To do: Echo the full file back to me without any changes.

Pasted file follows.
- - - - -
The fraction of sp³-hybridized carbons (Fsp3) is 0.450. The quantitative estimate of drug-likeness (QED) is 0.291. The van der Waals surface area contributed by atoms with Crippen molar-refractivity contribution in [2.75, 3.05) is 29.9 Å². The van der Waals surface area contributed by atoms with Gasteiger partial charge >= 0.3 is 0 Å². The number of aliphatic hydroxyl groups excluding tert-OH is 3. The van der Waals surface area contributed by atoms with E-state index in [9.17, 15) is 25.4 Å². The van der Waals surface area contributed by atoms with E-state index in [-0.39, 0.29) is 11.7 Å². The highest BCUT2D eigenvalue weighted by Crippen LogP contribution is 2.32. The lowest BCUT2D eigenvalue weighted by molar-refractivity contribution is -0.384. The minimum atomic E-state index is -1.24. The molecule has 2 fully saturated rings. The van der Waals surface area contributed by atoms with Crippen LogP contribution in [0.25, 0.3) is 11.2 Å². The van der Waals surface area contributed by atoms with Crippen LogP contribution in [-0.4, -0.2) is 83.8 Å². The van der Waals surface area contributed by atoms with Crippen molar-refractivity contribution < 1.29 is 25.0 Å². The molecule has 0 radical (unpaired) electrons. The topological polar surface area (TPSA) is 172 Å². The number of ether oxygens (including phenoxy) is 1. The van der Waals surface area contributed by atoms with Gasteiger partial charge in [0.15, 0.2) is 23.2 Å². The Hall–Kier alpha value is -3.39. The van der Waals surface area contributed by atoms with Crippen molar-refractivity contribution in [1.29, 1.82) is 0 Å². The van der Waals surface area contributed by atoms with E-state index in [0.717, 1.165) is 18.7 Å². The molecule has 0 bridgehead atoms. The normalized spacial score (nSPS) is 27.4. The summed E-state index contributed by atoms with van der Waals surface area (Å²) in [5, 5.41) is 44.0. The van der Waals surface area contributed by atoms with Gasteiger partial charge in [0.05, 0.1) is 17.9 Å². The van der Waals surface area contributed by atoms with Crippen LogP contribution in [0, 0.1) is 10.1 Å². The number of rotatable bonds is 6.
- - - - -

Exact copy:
The fraction of sp³-hybridized carbons (Fsp3) is 0.450. The quantitative estimate of drug-likeness (QED) is 0.291. The van der Waals surface area contributed by atoms with Crippen molar-refractivity contribution in [2.75, 3.05) is 29.9 Å². The van der Waals surface area contributed by atoms with Gasteiger partial charge >= 0.3 is 0 Å². The number of aliphatic hydroxyl groups excluding tert-OH is 3. The van der Waals surface area contributed by atoms with E-state index in [9.17, 15) is 25.4 Å². The van der Waals surface area contributed by atoms with E-state index in [-0.39, 0.29) is 11.7 Å². The highest BCUT2D eigenvalue weighted by Crippen LogP contribution is 2.32. The lowest BCUT2D eigenvalue weighted by molar-refractivity contribution is -0.384. The minimum atomic E-state index is -1.24. The molecule has 2 fully saturated rings. The van der Waals surface area contributed by atoms with Crippen LogP contribution in [0.25, 0.3) is 11.2 Å². The van der Waals surface area contributed by atoms with Crippen LogP contribution in [-0.4, -0.2) is 83.8 Å². The van der Waals surface area contributed by atoms with Crippen molar-refractivity contribution < 1.29 is 25.0 Å². The molecule has 0 radical (unpaired) electrons. The topological polar surface area (TPSA) is 172 Å². The number of ether oxygens (including phenoxy) is 1. The van der Waals surface area contributed by atoms with Gasteiger partial charge in [0.15, 0.2) is 23.2 Å². The Hall–Kier alpha value is -3.39. The van der Waals surface area contributed by atoms with Crippen molar-refractivity contribution in [1.29, 1.82) is 0 Å². The van der Waals surface area contributed by atoms with E-state index in [0.717, 1.165) is 18.7 Å². The molecule has 0 bridgehead atoms. The normalized spacial score (nSPS) is 27.4. The summed E-state index contributed by atoms with van der Waals surface area (Å²) in [5, 5.41) is 44.0. The van der Waals surface area contributed by atoms with Gasteiger partial charge in [0.05, 0.1) is 17.9 Å². The van der Waals surface area contributed by atoms with Crippen LogP contribution in [0, 0.1) is 10.1 Å². The number of rotatable bonds is 6.